It is these matters that are now those of chief concern to the public in general. It is a very striking fact that, of all the long series of congresses held in Chicago in connection with the World's Exposition, none began to attract such crowds and throngs as those which discussed religion and the higher life. The psychical, the theosophical, and the great Parliament of Religions—a sublime assembly—were those to which the people pressed and thronged, in a degree tenfold greater than to those devoted to science or economics. For the whole world is feeling the electric thrill of a new life. Our Sinai is before us, and we realize that we must climb it and hold converse with the divine. A wave of new invigoration is sweeping over the entire world. The gospel of hope, of faith, is bearing men to a winged vantage-ground.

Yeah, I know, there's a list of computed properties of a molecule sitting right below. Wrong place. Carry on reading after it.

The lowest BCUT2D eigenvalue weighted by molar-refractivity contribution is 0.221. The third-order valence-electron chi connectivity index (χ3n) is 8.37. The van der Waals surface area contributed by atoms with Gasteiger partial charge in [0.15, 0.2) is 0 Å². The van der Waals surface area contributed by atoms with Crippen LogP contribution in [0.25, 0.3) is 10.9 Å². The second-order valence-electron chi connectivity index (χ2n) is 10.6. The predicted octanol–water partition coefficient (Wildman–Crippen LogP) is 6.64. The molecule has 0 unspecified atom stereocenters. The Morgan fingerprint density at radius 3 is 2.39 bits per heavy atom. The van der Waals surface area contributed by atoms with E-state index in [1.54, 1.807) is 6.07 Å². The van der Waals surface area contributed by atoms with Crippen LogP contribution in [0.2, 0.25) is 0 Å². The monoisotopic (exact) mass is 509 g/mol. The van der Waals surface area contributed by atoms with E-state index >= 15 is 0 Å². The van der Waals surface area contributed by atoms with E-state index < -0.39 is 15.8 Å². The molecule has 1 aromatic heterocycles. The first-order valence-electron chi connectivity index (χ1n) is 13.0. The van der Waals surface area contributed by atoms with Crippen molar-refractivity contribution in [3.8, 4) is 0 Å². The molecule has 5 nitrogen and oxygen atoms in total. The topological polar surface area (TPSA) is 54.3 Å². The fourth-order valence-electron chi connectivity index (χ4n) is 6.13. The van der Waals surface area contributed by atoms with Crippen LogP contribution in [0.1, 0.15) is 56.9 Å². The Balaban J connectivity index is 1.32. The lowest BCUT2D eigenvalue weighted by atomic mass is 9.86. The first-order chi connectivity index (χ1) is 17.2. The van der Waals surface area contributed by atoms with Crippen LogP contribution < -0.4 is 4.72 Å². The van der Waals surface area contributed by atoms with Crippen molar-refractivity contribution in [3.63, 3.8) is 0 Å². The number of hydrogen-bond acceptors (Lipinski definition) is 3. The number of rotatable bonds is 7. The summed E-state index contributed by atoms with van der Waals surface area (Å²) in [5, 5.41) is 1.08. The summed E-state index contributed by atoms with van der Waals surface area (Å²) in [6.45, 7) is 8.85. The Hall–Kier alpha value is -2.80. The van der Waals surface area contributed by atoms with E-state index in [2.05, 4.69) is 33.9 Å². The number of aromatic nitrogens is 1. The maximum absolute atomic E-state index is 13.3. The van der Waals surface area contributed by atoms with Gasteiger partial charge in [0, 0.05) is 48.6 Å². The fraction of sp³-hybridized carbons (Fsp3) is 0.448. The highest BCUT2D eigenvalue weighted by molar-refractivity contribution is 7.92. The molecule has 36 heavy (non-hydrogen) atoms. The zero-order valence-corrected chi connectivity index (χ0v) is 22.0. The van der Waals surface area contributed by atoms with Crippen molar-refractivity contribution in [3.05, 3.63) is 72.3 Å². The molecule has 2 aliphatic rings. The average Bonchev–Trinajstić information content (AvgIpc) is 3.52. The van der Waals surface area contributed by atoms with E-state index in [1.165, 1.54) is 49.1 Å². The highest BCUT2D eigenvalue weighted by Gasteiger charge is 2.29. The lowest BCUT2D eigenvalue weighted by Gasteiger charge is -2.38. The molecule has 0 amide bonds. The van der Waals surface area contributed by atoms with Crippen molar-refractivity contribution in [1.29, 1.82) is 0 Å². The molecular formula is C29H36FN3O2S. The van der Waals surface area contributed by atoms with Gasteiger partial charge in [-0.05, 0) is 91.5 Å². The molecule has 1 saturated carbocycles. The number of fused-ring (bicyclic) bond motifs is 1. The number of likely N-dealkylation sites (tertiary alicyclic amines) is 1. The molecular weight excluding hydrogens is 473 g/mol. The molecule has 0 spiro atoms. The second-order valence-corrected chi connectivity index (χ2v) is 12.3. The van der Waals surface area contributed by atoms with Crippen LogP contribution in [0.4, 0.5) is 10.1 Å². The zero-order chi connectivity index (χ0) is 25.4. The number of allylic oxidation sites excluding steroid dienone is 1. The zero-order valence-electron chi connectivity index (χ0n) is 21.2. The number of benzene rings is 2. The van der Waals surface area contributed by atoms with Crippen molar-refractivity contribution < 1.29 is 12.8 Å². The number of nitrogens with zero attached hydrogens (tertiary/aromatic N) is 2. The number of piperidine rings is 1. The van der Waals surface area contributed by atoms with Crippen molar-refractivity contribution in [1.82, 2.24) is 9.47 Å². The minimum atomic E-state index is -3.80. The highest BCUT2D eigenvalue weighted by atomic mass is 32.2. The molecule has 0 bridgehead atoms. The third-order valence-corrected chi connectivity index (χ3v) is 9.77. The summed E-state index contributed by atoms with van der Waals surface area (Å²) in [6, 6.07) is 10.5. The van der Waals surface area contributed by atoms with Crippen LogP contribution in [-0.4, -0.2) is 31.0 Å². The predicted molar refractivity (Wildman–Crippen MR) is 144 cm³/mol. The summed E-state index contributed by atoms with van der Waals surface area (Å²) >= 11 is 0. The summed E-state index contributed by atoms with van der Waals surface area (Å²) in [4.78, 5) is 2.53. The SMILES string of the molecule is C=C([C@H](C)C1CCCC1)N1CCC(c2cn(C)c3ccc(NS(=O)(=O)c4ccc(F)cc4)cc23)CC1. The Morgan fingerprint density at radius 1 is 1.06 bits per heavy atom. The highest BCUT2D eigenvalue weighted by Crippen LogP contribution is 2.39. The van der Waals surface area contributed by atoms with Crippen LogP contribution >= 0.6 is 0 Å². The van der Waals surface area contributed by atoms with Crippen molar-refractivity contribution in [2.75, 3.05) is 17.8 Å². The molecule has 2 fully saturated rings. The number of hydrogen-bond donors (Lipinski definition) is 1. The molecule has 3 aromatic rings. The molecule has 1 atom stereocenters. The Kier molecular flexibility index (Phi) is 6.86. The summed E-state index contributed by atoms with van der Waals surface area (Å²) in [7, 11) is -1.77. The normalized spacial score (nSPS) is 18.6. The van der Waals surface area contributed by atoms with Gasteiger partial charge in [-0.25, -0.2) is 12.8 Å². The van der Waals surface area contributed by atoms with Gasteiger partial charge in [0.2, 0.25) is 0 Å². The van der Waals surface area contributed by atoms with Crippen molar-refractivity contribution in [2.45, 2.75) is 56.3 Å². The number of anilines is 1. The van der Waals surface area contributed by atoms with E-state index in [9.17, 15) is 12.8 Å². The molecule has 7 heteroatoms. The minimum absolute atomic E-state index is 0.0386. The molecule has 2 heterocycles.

To keep one's foot firmly set in the way that leads upward, however dark and thorny it may be at the moment, is to conquer. All trial is, in its very nature, temporal; all joy is, in its nature, eternal. Legions of angelic powers wait upon the soul, and guide it to the Mount of Vision.
More from Lilian Whiting
- Born on October 3rd, 1859 in Niagara Falls, New York and died in 1942
- Author and journalist
- Edited The Boston Traveler and The Boston Budget